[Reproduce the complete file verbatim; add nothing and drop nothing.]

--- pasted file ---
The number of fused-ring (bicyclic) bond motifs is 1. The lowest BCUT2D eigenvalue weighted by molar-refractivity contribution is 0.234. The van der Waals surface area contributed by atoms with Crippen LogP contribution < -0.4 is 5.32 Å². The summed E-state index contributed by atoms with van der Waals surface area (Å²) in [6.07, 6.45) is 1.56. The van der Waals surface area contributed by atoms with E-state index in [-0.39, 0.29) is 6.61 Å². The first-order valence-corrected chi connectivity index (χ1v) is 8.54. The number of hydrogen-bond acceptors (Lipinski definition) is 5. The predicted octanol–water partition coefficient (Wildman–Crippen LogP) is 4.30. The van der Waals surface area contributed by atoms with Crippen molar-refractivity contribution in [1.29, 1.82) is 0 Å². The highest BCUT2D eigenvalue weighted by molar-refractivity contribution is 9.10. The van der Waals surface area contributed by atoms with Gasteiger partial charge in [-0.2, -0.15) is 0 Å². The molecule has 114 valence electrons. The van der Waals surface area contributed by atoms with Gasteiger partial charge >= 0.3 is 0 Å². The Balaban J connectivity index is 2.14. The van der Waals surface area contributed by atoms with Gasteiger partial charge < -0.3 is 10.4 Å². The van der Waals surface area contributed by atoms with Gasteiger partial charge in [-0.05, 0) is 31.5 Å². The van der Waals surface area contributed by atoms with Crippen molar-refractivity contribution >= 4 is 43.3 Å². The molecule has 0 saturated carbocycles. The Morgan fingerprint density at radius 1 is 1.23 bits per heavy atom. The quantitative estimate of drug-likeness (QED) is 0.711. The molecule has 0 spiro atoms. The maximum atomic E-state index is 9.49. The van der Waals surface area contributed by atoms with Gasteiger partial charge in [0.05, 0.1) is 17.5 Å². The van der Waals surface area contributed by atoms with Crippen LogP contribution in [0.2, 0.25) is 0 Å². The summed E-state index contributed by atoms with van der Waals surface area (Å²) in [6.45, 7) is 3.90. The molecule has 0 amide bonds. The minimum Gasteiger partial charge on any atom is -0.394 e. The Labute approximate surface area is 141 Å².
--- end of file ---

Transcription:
The number of fused-ring (bicyclic) bond motifs is 1. The lowest BCUT2D eigenvalue weighted by molar-refractivity contribution is 0.234. The van der Waals surface area contributed by atoms with Crippen LogP contribution < -0.4 is 5.32 Å². The summed E-state index contributed by atoms with van der Waals surface area (Å²) in [6.07, 6.45) is 1.56. The van der Waals surface area contributed by atoms with E-state index in [-0.39, 0.29) is 6.61 Å². The first-order valence-corrected chi connectivity index (χ1v) is 8.54. The number of hydrogen-bond acceptors (Lipinski definition) is 5. The predicted octanol–water partition coefficient (Wildman–Crippen LogP) is 4.30. The van der Waals surface area contributed by atoms with Crippen molar-refractivity contribution in [1.29, 1.82) is 0 Å². The highest BCUT2D eigenvalue weighted by molar-refractivity contribution is 9.10. The van der Waals surface area contributed by atoms with Gasteiger partial charge in [-0.2, -0.15) is 0 Å². The molecule has 114 valence electrons. The van der Waals surface area contributed by atoms with Gasteiger partial charge >= 0.3 is 0 Å². The Balaban J connectivity index is 2.14. The van der Waals surface area contributed by atoms with Gasteiger partial charge < -0.3 is 10.4 Å². The van der Waals surface area contributed by atoms with Gasteiger partial charge in [-0.05, 0) is 31.5 Å². The van der Waals surface area contributed by atoms with Crippen molar-refractivity contribution >= 4 is 43.3 Å². The molecule has 0 saturated carbocycles. The Morgan fingerprint density at radius 1 is 1.23 bits per heavy atom. The quantitative estimate of drug-likeness (QED) is 0.711. The molecule has 0 spiro atoms. The maximum atomic E-state index is 9.49. The van der Waals surface area contributed by atoms with Gasteiger partial charge in [0.05, 0.1) is 17.5 Å². The van der Waals surface area contributed by atoms with Crippen LogP contribution in [0.2, 0.25) is 0 Å². The summed E-state index contributed by atoms with van der Waals surface area (Å²) in [6.45, 7) is 3.90. The molecule has 0 amide bonds. The minimum Gasteiger partial charge on any atom is -0.394 e. The Labute approximate surface area is 141 Å².